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An end-of-war declaration would be the first step towards denuclearization of the Korean Peninsula

Denuclearization of the Korean Peninsula begins with a peace declaration, Bulletin of the Atomic Scientists, By David Kim, February 14, 2019 During his State of the Union address, President Donald Trump announced that he will meet with North Korean leader Kim Jong-un at the end of the month to continue a “historic push” for peace on the Korean Peninsula. If one statement stood out from Trump on North Korea, it’s that “much work remains to be done” to achieve complete, verifiable, and irreversible denuclearization on the Korean Peninsula.

Last year’s summit in Singapore between Trump and Kim was historic not for what it achieved on denuclearization, but for what it signaled to the world: Both countries, through the top-down, personality-driven diplomacy of their leaders, are ready to transform their relationship by seeking permanent peace on the Korean Peninsula. The central question moving forward isn’t whether Kim is willing to give up his nuclear weapons; rather it’s whether the United States and North Korea can transform their relationship to a point where Kim and his elites begin to believe their regime can survive without nuclear weapons. More than any other measure, an end-of-war declaration between the two countries would represent the beginning of this transformation. As the State Department’s special representative for North Korea, Stephen Beigun, said in a speechat Stanford University, “President Trump is ready to end this war. It is over. It is done.” Both sides appear ready to make that statement a reality.

Denuclearization is a long-term goal. While some Trump administration officials have suggested otherwise, complete denuclearization isn’t a realistic short- or medium-term goal. After the Singapore summit, President Trump tweeted that North Korea no longer poses a “nuclear threat.” In fact, experts believe that tweet is a decade or more away from being true. It now seems that Trump may have adjusted his views on this point. In a recent tweet, Trump said he looks forward to “advancing the cause of peace” at the next summit in Vietnam, suggesting he accepts that peace and a new relationship should undergird any real denuclearization agreement with North Korea.

Trump should understand that by agreeing to a peace declaration with the North, he won’t necessarily speed up the denuclearization timeline; rather, he’d be laying the foundation for a formal peace regime, an institutional set-up to allow both the United States and North Korea to work toward that goal.  At Stanford, Biegun said the United States is prepared to take parallel steps with North Korea by “simultaneously look[ing] for ways to advance a more stable and peaceful, and ultimately, a more legal peace regime on the Korean Peninsula,” one that can “advance denuclearization.” This is a much more subtle formulation than the previous all-or-nothing approach taken by many US policymakers, the idea that North Korea had to abandon all its weapons first before the United States took any steps such as sanctions relief.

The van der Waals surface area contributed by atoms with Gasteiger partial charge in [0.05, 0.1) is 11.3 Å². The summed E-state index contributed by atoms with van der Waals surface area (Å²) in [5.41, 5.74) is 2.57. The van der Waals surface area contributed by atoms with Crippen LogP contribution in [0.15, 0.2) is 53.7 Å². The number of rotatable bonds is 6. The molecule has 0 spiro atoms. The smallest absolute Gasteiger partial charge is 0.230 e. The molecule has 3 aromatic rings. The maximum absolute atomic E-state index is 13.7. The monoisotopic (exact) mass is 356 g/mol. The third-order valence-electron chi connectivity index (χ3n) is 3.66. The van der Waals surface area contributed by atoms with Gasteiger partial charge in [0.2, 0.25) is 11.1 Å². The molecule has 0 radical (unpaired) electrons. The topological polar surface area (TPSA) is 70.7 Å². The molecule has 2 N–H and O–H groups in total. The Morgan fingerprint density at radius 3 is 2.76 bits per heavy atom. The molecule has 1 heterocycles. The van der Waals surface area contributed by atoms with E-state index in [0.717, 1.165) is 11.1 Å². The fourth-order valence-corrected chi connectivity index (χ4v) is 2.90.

Kim wants an end to the Korean War. Ever since the days of Kim’s grandfather Kim Il Sung’s regime, North Korea has sought a formal peace regime ending the Korean War. The country has repeatedly raised its strong desire for an end-of-war declaration as the next step towards permanent peace. A report on the regime’s state-run news agency, for instance, stated last year “that the issue of the end-of-war declaration should have been resolved a half a century ago.” Trump appears to agree. He reportedly told Kim in Singapore that he’d sign a declaration. Such a peace declaration may serve as a preliminary security guarantee, or litmus test, to see how serious Kim is about denuclearizing.

Unlike a formal peace treaty, an end-of-war declaration, or peace declaration, is a legally non-binding instrument. Getting to a declaration won’t involve difficult negotiations. The document, rather, would represent a symbolic end to a war that has actually been over since 1953. Without abandoning the goal of a peace treaty, Trump could use a declaration to signal to Kim that the United States is serious about negotiating with his regime. As some experts also point out, an end-of-war declaration could be a “game changer” for North Korea because it could help “neutralize the hardliners” within Kim’s regime, creating the breathing space to allow further progress towards denuclearization. It would also counteract the frequent propaganda narrative in North Korea of foreign encroachment………. https://thebulletin.org/2019/02/denuclearization-of-the-korean-peninsula-begins-with-a-peace-declaration/?utm_source=Bulletin%20Newsletter&utm_medium=iContact%20email&utm_campaign=PeaceDeclaration_02152019

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February 23, 2019 - Posted by | North Korea, politics international, South Korea

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